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  1. Default Ramping vs Straight Sets

    #1
    Seen John Conner?

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    How do you do yours?

    I ramp to one working set to failure.

    If for example I am doing 4 sets of bench press I would do the following:

    Set 1: 40kg x 12
    Set 2: 60kg x 10
    Set 3 80kg x 8
    Set 4 100kg x as many reps as I can. When I can hit 10 reps, I move this up to 105kg.

    This method helps me get warmed up and the blood flowing. It is also help with me getting into the into the mental groove of the excercise.


    I know some people do straight sets e.g.

    Set 1: 80 x 10
    Set 2: 80 x 10
    Set 3: 80 x 10
    Set 4: 80 x 10 - When you can complete 10 reps, move the weights up.

    I don't like the straight sets method as I feel that I am getting straight underneath the maximum I am going to lift.

    I am interested in how you guys do yours?
  2.  
    #2
    <MP20180>

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    I usually do a couple of warm ups and then jump straight into 3 heavy work sets, when I can get 10 reps of each working set the weight is increased.

    This is of course unless I am on set program such as 5x5, HST or other.

    Both methods have their merits and should be used as and when needed.
  3.  
    #3
    Seen John Conner?

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    Quote Quote
    Originally Posted by Luffers View Post
    I usually do a couple of warm ups and then jump straight into 3 heavy work sets, when I can get 10 reps of each working set the weight is increased.

    This is of course unless I am on set program such as 5x5, HST or other.

    Both methods have their merits and should be used as and when needed.
    Are your 3 heavy work sets all the same weight or do you change it?
  4.  
    #4
    <MP20180>

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    The same weight.

    The advantage of this is that more motor units will be recruited due to the heavy weight. You may not get all the reps on the second or third set but persist and you will, hence progression.
  5.  
    #5
    MP Senior

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    I'm on the 5x5 routine and to warm up i aclimatise upto the target weight. usually involves 4-5 warm ups sets. 40% of target weight for 5 reps, then 60% for 5 reps, then 70-75% for 3 reps, 80-85% for 2 reps. the idea is that you're warming the muscle but also gradually preparing the muscle to take on your target weight, this way you don't fatigue the muscle before the target sets.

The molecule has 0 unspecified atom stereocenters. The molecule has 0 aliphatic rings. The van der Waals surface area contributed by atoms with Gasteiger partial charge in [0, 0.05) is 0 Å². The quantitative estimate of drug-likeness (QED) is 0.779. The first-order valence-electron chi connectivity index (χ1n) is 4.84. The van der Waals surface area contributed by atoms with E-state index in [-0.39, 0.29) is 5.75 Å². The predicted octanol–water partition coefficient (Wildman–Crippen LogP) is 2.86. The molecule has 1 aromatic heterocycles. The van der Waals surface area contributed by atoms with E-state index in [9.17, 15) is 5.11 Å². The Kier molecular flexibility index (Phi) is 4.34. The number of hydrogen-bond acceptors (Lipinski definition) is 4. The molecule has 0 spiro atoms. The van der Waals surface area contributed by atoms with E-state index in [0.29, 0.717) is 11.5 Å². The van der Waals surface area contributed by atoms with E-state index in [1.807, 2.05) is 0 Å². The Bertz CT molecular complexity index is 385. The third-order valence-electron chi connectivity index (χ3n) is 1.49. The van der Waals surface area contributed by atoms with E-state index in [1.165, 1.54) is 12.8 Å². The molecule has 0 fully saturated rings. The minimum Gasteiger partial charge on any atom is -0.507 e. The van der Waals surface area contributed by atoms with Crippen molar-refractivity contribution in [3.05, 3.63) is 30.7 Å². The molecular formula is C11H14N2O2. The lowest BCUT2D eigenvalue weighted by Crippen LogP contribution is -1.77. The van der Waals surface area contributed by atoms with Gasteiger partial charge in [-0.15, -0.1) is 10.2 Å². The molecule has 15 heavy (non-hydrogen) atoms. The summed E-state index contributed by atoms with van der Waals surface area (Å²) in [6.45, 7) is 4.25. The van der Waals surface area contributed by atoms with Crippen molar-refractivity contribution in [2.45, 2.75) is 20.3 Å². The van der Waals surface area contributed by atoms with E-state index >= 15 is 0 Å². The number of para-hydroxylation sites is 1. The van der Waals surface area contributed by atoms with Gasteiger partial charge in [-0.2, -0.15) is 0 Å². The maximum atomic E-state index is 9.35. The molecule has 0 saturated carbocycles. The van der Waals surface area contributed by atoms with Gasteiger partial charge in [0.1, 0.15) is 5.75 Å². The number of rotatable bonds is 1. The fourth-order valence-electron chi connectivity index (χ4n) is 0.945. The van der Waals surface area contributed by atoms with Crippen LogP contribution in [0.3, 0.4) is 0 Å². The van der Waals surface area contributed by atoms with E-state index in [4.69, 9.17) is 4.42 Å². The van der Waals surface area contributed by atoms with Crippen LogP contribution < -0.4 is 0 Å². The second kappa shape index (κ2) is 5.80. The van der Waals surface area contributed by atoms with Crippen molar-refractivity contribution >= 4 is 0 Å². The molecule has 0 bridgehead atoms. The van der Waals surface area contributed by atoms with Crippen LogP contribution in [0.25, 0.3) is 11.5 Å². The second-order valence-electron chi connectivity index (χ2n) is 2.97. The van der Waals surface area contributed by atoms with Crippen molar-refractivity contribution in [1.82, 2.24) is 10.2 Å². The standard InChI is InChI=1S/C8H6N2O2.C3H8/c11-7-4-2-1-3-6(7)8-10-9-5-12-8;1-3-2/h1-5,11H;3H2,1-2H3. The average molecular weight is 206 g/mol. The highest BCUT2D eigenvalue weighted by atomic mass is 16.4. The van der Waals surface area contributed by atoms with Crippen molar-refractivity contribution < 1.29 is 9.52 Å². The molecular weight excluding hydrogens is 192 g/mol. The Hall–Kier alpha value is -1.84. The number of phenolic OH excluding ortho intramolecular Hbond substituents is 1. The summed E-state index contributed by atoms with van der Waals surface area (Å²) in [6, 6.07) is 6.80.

If you feel I have helped, please use this code MP30678 to get 5% DISCOUNT.
  6.  
    #6
    Teetotal

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    Quote Quote
    Originally Posted by Explode View Post
    How do you do yours?

    I ramp to one working set to failure.

    If for example I am doing 4 sets of bench press I would do the following:

    Set 1: 40kg x 12
    Set 2: 60kg x 10
    Set 3 80kg x 8
    Set 4 100kg x as many reps as I can. When I can hit 10 reps, I move this up to 105kg.

    This method helps me get warmed up and the blood flowing. It is also help with me getting into the into the mental groove of the excercise.
    Seems a lot of volume to get warmed up, I think you'll actually be hampering progress by wasting energy.

    For warming up 20xbar is a favourite of mine, don't just throw it up and down, mentally go through each rep imagining it's what you'll be doing with your max weight on the bar. Try it, I find it really helps. This will get blood going to the muscles and grease the joints.

    20xbar
    5x50% of working set
    5x75% of working set
    Working sets....
    MP5500 for 5% off first order!
    .
    Training Journal - My Pic's
  7.  
    #7
    Seen John Conner?

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    I don't really consider them warm ups as such but me working to my heaviest lifts.
  8.  
    #8
    MP Senior

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    Similar to Bison I ramp my warm ups and only use short rests and 'small' warm-up sets (just 4 or 5 reps each)... I used to do more and found that when i dropped the warm-up volume, performance increased.

    As for the working sets themselves I generally use the same weight for each set (be it for 3x8, 8x3 or 2x12 or whatever) as, as Luffers says, this varies the the muscle fiber units worked as you fatigue.

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